Speak with the vulgar.

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All things great and small

with 26 comments

This is a blog-sized summary of a paper I’m working on.

For more than a century now, there’s been a problem with “everything”. Here’s a simple version: say you have all of the sets. Then there ought to be a set of just those things—a set X that contains all the sets. But in that case X is a member of itself, which no set can be. Paradox!

In 1906 Bertrand Russell writes,

[T]he contradiction results from the fact that…there are what we may call self-reproducing processes and classes. That is, there are some properties such that, given any class of terms all having such a property, we can always define a new term also having the property in question. Hence we can never collect all of the terms having the said property into a whole; because, whenever we hope we have them all, the collection which we have immediately proceeds to generate a new term also having the said property.

Michael Dummett (1993) calls properties like this indefinitely extensible—the main example is “set”, but related paradoxes also show up for “cardinal number”, “order-type”, “property”, and “proposition”. Because of this a lot of philosophers are driven to conclude that we can’t speak intelligibly of all the sets (cardinals, properties, etc.). Whenever we think we’ve caught them all, another pops up to defy us. And if we can’t talk about every set, then we also can’t talk about plain everything—since that would have to include all the sets.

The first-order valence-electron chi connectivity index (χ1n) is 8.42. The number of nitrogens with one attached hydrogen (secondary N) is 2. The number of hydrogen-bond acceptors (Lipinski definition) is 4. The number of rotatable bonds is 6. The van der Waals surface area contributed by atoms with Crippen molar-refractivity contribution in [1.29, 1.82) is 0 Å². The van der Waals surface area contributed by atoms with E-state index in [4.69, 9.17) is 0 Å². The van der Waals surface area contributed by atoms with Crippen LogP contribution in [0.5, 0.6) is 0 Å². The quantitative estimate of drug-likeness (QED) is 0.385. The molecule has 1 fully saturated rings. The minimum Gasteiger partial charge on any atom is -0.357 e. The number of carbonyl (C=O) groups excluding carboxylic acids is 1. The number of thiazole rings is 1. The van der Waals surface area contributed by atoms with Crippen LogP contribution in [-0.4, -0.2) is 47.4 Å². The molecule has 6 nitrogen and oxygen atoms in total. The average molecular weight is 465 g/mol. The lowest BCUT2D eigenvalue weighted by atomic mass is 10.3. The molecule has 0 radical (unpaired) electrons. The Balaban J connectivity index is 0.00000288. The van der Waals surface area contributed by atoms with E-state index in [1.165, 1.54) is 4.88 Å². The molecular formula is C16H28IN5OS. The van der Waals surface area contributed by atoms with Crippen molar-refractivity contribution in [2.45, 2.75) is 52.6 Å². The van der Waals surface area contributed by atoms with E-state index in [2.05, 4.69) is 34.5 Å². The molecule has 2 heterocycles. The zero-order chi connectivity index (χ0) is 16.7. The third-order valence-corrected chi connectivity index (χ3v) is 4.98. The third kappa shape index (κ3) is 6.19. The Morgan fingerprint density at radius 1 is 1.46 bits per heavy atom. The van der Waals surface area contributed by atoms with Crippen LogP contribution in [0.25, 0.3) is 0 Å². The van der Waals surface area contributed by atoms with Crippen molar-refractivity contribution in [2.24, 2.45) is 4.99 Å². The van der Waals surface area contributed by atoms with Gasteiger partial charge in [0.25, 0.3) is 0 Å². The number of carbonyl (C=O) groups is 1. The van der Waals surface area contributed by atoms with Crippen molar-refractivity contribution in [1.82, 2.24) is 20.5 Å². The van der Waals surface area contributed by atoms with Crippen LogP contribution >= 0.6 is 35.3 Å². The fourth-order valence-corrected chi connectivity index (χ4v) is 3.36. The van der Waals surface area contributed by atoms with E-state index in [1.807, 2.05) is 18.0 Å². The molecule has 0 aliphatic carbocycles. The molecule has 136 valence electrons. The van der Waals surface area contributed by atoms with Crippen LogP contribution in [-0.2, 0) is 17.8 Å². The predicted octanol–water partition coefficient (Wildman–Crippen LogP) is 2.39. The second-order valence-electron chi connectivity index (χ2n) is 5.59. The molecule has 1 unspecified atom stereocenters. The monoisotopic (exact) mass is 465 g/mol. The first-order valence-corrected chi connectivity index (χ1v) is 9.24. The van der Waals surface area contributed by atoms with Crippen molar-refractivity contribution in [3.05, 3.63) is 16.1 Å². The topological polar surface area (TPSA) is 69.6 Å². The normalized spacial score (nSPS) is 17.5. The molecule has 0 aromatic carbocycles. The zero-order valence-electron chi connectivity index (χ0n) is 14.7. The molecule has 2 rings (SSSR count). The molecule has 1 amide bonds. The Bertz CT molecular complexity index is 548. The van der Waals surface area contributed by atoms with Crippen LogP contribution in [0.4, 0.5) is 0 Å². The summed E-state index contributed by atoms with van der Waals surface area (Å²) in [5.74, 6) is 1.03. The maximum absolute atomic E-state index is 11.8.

This kind of argument leaves open an escape to somebody with enough nerve: one way out is to deny outright that there are any sets (cardinals, properties, etc.). This is kind of an attractive view anyway, since sets are a lot spookier than, say, tables and chairs and galaxies and electrons—even without the paradoxes. The strong-nerved people who deny the existence of such things are called nominalists (contrasted with platonists or realists).